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In this week's Art Seen, James Dignan looks at exhibitions by Lisa Reihana, Samuel Jackson, and Kate Williamson.
''Extrait d'Image'', Lisa Reihana (Milford Gallery)
Lisa Reihana's art consistently questions and explores the one-sided nature of colonial history. In her latest exhibition, she expertly blends photographic re-enactment with stylised idyllic backgrounds to create an illusory allegorical history which is as believable and vital as the official past learnt from textbooks.
Reihana has taken the work of 19th-century illustrator Jean-Gabriel Charvet as a starting point. Charvet's designs imagined the Pacific as a passive pastel utopia, with tamed countryside lapped by gentle waters and dotted with perfect trees.
Over this backdrop, photographic scenes of first contact between Cook's crew and Pacific Islanders are presented as images from a ship's journal. They present a plausible alternative to the often fanciful descriptions in early explorers' records, but are themselves heavily loaded with dreamlike unreality.
The term ''backdrop'' is apt for the strange surreality of the scenes. The idealised Pacific becomes a stage set, making the action seem like scenes from a play. We are constantly reminded that ''truth'' is never absolute, and that any historical account is simply one person's interpretation - especially when, as here, we are presented with a series of glimpses which together could be ordered to create a multitude of stories.
It is poignant in these days of ''post-truth'' news to be reminded that our ''fixed'' history may be no more accurate than the latest internet rumour.
''Big Sacred Technologies'', Samuel Jackson (Blue Oyster Gallery)
Where Lisa Reihana looks to the uncertainty of the past, Samuel Jackson looks to the uncertainty of the future.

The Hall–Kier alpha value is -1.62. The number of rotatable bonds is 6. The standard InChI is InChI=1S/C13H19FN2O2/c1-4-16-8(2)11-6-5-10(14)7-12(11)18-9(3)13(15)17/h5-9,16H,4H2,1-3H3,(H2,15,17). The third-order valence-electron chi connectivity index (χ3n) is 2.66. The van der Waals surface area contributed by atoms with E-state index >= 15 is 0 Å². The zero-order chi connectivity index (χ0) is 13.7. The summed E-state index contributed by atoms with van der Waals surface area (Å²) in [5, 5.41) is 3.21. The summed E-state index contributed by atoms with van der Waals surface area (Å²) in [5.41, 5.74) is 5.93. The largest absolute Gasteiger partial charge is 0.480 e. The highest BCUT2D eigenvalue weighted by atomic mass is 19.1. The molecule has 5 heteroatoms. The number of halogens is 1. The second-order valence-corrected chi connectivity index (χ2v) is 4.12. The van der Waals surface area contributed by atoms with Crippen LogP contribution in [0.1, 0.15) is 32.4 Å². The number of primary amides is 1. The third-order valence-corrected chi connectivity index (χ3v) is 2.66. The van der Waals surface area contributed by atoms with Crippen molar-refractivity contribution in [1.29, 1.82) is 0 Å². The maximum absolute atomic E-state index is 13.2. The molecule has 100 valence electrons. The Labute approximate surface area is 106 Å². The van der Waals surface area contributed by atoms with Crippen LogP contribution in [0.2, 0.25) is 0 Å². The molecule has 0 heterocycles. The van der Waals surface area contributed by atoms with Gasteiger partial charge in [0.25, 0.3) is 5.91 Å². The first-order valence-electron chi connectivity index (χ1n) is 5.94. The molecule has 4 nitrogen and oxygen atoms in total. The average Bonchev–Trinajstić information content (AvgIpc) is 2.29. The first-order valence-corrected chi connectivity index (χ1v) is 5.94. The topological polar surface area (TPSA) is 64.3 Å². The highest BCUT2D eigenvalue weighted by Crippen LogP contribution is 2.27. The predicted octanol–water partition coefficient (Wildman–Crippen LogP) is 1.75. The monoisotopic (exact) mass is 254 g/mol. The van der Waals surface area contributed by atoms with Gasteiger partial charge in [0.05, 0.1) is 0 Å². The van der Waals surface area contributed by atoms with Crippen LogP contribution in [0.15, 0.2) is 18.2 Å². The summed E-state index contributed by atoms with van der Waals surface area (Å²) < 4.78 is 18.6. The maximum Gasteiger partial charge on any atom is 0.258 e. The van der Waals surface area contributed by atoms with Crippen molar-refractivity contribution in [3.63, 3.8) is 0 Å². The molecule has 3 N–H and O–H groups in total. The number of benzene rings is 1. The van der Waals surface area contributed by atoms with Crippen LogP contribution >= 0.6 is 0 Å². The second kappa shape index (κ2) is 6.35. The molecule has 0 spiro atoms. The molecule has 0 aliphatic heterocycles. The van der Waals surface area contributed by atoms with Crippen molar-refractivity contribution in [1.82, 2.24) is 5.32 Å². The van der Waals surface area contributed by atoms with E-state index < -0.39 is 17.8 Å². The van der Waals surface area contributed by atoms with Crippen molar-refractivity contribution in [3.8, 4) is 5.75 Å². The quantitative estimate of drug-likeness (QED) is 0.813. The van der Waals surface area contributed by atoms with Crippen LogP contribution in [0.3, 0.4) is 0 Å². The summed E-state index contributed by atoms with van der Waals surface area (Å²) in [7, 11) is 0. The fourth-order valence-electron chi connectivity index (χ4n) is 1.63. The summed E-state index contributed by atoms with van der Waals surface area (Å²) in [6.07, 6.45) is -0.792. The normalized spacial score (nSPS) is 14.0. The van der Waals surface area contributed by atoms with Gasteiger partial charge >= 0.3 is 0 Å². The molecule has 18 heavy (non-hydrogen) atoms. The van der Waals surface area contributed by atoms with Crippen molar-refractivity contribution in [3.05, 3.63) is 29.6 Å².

In his mixed media presentation at the Blue Oyster Gallery, Jackson considers the rituals and practices of divination. These are examined in conjunction with the use of technology to gather data, and the possibility that some scientific approach to prediction is possible.
Jackson uses the icon of ''the Oracle'', a triangular prismatic form which, like the predictions of Nostradamus, offers apparent fatalistic certainty of future events, as long as the correct interpretation can be found.
Divination, though is as much an art as a science, and while rigorous science might demand replicability and reliability, art is - from this viewpoint - a fickle practice which offers no such certainties.
The art of interpretation confounds any ability to judge the validity (or otherwise) of the process. This paradox lies at the heart of the mysteries of foretelling the future.
In a society where cyber-surveillance and data gathering are big business, is the mass of available data enough to predict future events? Or would we fail to recognise the patterns in the data even if some ''oracle'' could show them to us? As Jackson shows, information may be power, but whether information is also knowledge and wisdom is still open to debate.
''Green Fusion: The Real World Series'', Kate Williamson (Moray Gallery)
Kate Williamson's art forms an antithesis to the technocracy of Jackson's oracle. Her acrylic images revel in the natural world, specifically the island of wilderness, which is the bush around Waipori Falls.
Williamson claims that her aim is to paint the ''real'' life endangered and dwindled by the encroachment of the ''make believe'' world of human industrialisation. Ironically, her charming pictures present a world that glows in an almost magical light, seemingly hyperreal in its honeyed tones and sparkling dapples.
In pieces such as The Watcher, the light seems to vibrate. The paint, boldly applied in gestural splashes, brings the forest to vivid life.
Works such as Dawn Chorus, Swallows in the Mist and Native Visitors go further still; here, the landscape becomes a breathing backdrop, detail dissolving into an impressionistic sensual realm that is no longer just forest but also impenetrable curtain, shutting out the troubles of the human world.
The bush becomes a place of flowing, shifting colour and light. The fantails of Native Visitors stand out as the only solid items on display, signifiers in a world of molten green.
As with the humans in Lisa Reihana's images, they become the actors in a play, the sole focus of our attention in their vivacity and dynamism.